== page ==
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Joint Statement

UN Special Rapporteur on the Promotion and Protection

the Right to Freedom of Opinion and Expression

Inter-American Commission on Human Rights

Special Rapporteur for Freedom of Expression

Joint Statement On Wikileaks

December 21, 2010 – In light of ongoing developments related to the release of diplomatic cables by the
organization Wikileaks, and the publication of information contained in those cables by mainstream
news organizations, the United Nations (UN) Special Rapporteur on Freedom of Opinion and Expression
and the Inter-American Commission on Human Rights (IACHR) Special Rapporteur for Freedom of
Expression see fit to recall a number of international legal principles. The rapporteurs call upon States
and other relevant actors to keep these principles in mind when responding to the aforementioned
developments.

1. The right to access information held by public authorities is a fundamental human right subject to a
strict regime of exceptions. The right to access to information protects the right of every person to
access public information and to know what governments are doing on their behalf. It is a right that has
received particular attention from the international community, given its importance to the
consolidation, functioning and preservation of democratic regimes. Without the protection of this right,
it is impossible for citizens to know the truth, demand accountability and fully exercise their right to
political participation. National authorities should take active steps to ensure the principle of maximum
transparency, address the culture of secrecy that still prevails in many countries and increase the
amount of information subject to routine disclosure.

2. At the same time, the right of access to information should be subject to a narrowly tailored system of
exceptions to protect overriding public and private interests such as national security and the rights and
security of other persons. Secrecy laws should define national security precisely and indicate clearly the
criteria which should be used in determining whether or not information can be declared secret.
Exceptions to access to information on national security or other grounds should apply only where there
is a risk of substantial harm to the protected interest and where that harm is greater than the overall
public interest in having access to the information. In accordance with international standards,
information regarding human rights violations should not be considered secret or classified.

3. Public authorities and their staff bear sole responsibility for protecting the confidentiality of
legitimately classified information under their control. Other individuals, including journalists, media
workers and civil society representatives, who receive and disseminate classified information because
they believe it is in the public interest, should not be subject to liability unless they committed fraud or
another crime to obtain the information. In addition, government "whistleblowers" releasing
information on violations of the law, on wrongdoing by public bodies, on a serious threat to health,
safety or the environment, or on a breach of human rights or humanitarian law should be protected
against legal, administrative or employment-related sanctions if they act in good faith. Any attempt to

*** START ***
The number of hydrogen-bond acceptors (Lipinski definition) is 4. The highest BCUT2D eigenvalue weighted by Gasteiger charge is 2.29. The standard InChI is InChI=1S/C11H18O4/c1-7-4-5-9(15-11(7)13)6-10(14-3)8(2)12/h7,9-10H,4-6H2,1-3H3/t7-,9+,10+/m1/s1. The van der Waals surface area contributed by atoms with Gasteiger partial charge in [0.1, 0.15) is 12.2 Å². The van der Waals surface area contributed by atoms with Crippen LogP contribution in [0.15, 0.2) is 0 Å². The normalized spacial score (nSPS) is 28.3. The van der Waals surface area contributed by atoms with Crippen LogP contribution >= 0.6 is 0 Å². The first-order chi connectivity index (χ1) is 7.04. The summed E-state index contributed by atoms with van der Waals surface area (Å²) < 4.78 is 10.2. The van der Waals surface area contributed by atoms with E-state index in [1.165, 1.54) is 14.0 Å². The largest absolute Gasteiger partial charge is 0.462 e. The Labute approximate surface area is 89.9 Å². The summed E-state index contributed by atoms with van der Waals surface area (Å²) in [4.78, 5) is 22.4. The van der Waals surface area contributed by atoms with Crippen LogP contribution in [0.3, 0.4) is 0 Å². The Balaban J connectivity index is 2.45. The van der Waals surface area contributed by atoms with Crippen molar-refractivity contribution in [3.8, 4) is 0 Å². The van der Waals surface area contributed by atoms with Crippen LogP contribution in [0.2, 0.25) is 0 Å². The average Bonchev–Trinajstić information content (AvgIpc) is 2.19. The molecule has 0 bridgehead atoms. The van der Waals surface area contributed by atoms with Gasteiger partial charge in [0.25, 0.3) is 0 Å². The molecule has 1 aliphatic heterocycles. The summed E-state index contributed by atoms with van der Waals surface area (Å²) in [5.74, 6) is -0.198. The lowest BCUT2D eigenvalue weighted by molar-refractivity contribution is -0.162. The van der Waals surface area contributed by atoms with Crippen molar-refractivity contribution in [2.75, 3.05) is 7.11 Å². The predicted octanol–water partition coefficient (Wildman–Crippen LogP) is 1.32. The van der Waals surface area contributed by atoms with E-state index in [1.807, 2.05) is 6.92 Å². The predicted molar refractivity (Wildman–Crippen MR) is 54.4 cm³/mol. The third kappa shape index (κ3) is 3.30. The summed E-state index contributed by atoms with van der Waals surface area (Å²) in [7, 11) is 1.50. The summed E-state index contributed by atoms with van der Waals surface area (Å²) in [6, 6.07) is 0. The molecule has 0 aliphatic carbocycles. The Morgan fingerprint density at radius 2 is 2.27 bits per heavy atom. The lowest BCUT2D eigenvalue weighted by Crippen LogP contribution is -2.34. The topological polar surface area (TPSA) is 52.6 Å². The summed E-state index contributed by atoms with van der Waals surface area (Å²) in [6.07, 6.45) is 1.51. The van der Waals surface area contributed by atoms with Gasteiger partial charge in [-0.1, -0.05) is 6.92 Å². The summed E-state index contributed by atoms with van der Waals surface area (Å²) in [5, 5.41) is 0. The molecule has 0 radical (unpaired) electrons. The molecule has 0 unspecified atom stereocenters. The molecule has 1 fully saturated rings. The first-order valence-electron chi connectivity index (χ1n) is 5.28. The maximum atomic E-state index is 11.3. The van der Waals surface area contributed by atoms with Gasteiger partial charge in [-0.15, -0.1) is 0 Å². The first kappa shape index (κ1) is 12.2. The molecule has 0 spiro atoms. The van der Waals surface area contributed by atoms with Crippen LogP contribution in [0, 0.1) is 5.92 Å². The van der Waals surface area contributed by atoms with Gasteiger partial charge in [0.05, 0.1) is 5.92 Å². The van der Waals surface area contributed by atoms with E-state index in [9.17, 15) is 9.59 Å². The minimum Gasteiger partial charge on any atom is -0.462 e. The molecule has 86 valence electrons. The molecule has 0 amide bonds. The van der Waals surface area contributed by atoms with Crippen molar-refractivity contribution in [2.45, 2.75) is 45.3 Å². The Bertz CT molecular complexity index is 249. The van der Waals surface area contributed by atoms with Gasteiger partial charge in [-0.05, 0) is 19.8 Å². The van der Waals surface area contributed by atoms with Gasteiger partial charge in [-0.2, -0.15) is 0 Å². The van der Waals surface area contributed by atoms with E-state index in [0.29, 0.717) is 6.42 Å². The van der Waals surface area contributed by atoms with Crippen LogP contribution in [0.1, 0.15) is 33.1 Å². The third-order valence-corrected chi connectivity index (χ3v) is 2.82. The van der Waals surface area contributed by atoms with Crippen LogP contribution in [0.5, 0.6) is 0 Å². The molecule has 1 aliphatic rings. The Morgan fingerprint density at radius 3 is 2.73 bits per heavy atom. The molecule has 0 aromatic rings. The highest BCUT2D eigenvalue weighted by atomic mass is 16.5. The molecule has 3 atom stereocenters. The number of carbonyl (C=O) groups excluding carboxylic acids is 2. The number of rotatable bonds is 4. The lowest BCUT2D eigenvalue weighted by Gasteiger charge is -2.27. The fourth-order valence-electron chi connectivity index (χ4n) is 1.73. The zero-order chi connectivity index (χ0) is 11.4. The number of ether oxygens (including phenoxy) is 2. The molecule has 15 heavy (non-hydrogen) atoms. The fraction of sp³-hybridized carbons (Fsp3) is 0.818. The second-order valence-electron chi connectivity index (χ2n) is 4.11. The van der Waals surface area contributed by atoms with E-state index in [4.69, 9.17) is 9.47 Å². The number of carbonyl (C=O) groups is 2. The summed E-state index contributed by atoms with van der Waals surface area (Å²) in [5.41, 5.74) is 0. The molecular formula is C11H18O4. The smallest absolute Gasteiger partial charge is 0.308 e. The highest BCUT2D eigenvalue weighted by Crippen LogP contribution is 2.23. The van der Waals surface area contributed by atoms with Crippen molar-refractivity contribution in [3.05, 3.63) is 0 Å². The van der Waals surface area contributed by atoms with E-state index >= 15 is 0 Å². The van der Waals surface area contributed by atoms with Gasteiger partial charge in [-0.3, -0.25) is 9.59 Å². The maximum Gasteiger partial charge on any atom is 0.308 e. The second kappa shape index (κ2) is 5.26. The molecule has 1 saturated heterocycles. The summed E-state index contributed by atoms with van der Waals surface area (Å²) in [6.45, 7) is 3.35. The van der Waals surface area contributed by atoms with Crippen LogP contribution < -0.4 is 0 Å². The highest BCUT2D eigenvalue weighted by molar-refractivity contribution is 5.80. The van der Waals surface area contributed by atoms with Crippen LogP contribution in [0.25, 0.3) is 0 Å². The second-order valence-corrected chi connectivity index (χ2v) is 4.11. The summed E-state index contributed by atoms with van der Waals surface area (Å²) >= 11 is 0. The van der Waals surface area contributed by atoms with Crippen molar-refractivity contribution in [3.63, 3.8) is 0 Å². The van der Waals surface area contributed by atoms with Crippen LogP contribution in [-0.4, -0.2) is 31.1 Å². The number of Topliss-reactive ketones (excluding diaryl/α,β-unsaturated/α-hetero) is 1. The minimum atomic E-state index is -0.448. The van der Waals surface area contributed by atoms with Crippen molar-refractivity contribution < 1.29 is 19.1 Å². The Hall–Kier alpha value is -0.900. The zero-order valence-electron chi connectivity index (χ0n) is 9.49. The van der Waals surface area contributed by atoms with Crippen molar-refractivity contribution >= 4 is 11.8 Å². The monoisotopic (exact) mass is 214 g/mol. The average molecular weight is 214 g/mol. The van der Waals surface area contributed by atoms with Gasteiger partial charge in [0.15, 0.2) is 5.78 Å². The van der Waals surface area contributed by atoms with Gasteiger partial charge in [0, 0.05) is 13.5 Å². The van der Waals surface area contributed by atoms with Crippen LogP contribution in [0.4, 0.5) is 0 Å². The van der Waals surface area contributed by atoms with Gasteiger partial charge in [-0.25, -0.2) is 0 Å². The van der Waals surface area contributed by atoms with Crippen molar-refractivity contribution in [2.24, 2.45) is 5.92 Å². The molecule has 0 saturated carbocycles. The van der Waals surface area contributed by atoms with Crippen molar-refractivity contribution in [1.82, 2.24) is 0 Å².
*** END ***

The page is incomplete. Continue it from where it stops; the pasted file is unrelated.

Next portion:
impose subsequent liability on those who disseminate classified information should be grounded in
previously established laws enforced by impartial and independent legal systems with full respect for
due process guarantees, including the right to appeal.

4. Direct or indirect government interference in or pressure exerted upon any expression or information
transmitted through any means of oral, written, artistic, visual or electronic communication must be
prohibited by law when it is aimed at influencing content. Such illegitimate interference includes
politically motivated legal cases brought against journalists and independent media, and blocking of
websites and web domains on political grounds. Calls by public officials for illegitimate retributive action
are not acceptable.

5. Filtering systems which are not end-user controlled – whether imposed by a government or
commercial service provider – are a form of prior censorship and cannot be justified. Corporations that
provide Internet services should make an effort to ensure that they respect the rights of their clients to
use the Internet without arbitrary interference.

6. Self-regulatory mechanisms for journalists have played an important role in fostering greater
awareness about how to report on and address difficult and controversial subjects. Special journalistic
responsibility is called for when reporting information from confidential sources that may affect
valuable interests such as fundamental rights or the security of other persons. Ethical codes for
journalists should therefore provide for an evaluation of the public interest in obtaining such
information. Such codes can also provide useful guidance for new forms of communication and for new
media organizations, which should likewise voluntarily adopt ethical best practices to ensure that the
information made available is accurate, fairly presented and does not cause substantial harm to legally
protected interests such as human rights.

Catalina Botero Marino

Inter-American Commission on Human Rights Special Rapporteur on Freedom of Expression

Frank LaRue

UN Special Rapporteur on the Promotion and Protection of the Right to Freedom of Opinion and
Expression